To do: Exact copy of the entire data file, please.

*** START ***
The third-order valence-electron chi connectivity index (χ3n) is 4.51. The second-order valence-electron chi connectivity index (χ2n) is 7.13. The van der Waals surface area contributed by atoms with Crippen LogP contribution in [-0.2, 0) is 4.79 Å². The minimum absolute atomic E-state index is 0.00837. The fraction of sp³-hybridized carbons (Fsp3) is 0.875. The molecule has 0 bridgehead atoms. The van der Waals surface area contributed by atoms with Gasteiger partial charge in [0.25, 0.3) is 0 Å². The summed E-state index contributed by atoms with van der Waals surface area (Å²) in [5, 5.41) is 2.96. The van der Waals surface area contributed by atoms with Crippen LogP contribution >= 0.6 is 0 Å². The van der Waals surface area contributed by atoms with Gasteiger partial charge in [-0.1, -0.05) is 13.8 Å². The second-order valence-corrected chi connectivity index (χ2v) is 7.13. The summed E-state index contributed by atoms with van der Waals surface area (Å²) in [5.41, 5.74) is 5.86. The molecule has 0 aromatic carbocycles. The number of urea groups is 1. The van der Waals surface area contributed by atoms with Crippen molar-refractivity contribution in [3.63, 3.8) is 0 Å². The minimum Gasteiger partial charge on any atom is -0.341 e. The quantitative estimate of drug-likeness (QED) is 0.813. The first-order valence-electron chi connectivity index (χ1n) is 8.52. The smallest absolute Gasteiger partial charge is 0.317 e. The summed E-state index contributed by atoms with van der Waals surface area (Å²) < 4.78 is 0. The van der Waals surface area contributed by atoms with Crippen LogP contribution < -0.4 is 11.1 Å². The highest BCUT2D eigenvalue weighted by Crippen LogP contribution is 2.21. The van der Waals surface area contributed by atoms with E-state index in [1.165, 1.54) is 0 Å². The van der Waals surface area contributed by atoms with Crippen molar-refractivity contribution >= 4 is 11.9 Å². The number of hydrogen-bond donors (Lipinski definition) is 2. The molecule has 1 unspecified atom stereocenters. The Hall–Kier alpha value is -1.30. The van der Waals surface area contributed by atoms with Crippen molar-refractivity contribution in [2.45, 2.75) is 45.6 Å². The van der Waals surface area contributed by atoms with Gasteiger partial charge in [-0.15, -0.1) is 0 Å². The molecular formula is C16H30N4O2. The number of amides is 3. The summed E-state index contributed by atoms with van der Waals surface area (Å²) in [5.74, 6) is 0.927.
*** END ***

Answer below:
The third-order valence-electron chi connectivity index (χ3n) is 4.51. The second-order valence-electron chi connectivity index (χ2n) is 7.13. The van der Waals surface area contributed by atoms with Crippen LogP contribution in [-0.2, 0) is 4.79 Å². The minimum absolute atomic E-state index is 0.00837. The fraction of sp³-hybridized carbons (Fsp3) is 0.875. The molecule has 0 bridgehead atoms. The van der Waals surface area contributed by atoms with Gasteiger partial charge in [0.25, 0.3) is 0 Å². The summed E-state index contributed by atoms with van der Waals surface area (Å²) in [5, 5.41) is 2.96. The van der Waals surface area contributed by atoms with Crippen LogP contribution >= 0.6 is 0 Å². The van der Waals surface area contributed by atoms with Gasteiger partial charge in [-0.1, -0.05) is 13.8 Å². The second-order valence-corrected chi connectivity index (χ2v) is 7.13. The summed E-state index contributed by atoms with van der Waals surface area (Å²) in [5.41, 5.74) is 5.86. The molecule has 0 aromatic carbocycles. The number of urea groups is 1. The van der Waals surface area contributed by atoms with Crippen molar-refractivity contribution in [3.63, 3.8) is 0 Å². The minimum Gasteiger partial charge on any atom is -0.341 e. The quantitative estimate of drug-likeness (QED) is 0.813. The first-order valence-electron chi connectivity index (χ1n) is 8.52. The smallest absolute Gasteiger partial charge is 0.317 e. The summed E-state index contributed by atoms with van der Waals surface area (Å²) < 4.78 is 0. The van der Waals surface area contributed by atoms with Crippen LogP contribution < -0.4 is 11.1 Å². The highest BCUT2D eigenvalue weighted by Crippen LogP contribution is 2.21. The van der Waals surface area contributed by atoms with E-state index in [1.165, 1.54) is 0 Å². The van der Waals surface area contributed by atoms with Crippen molar-refractivity contribution >= 4 is 11.9 Å². The number of hydrogen-bond donors (Lipinski definition) is 2. The molecule has 1 unspecified atom stereocenters. The Hall–Kier alpha value is -1.30. The van der Waals surface area contributed by atoms with Crippen molar-refractivity contribution in [2.45, 2.75) is 45.6 Å². The van der Waals surface area contributed by atoms with Gasteiger partial charge in [-0.15, -0.1) is 0 Å². The molecular formula is C16H30N4O2. The number of amides is 3. The summed E-state index contributed by atoms with van der Waals surface area (Å²) in [5.74, 6) is 0.927.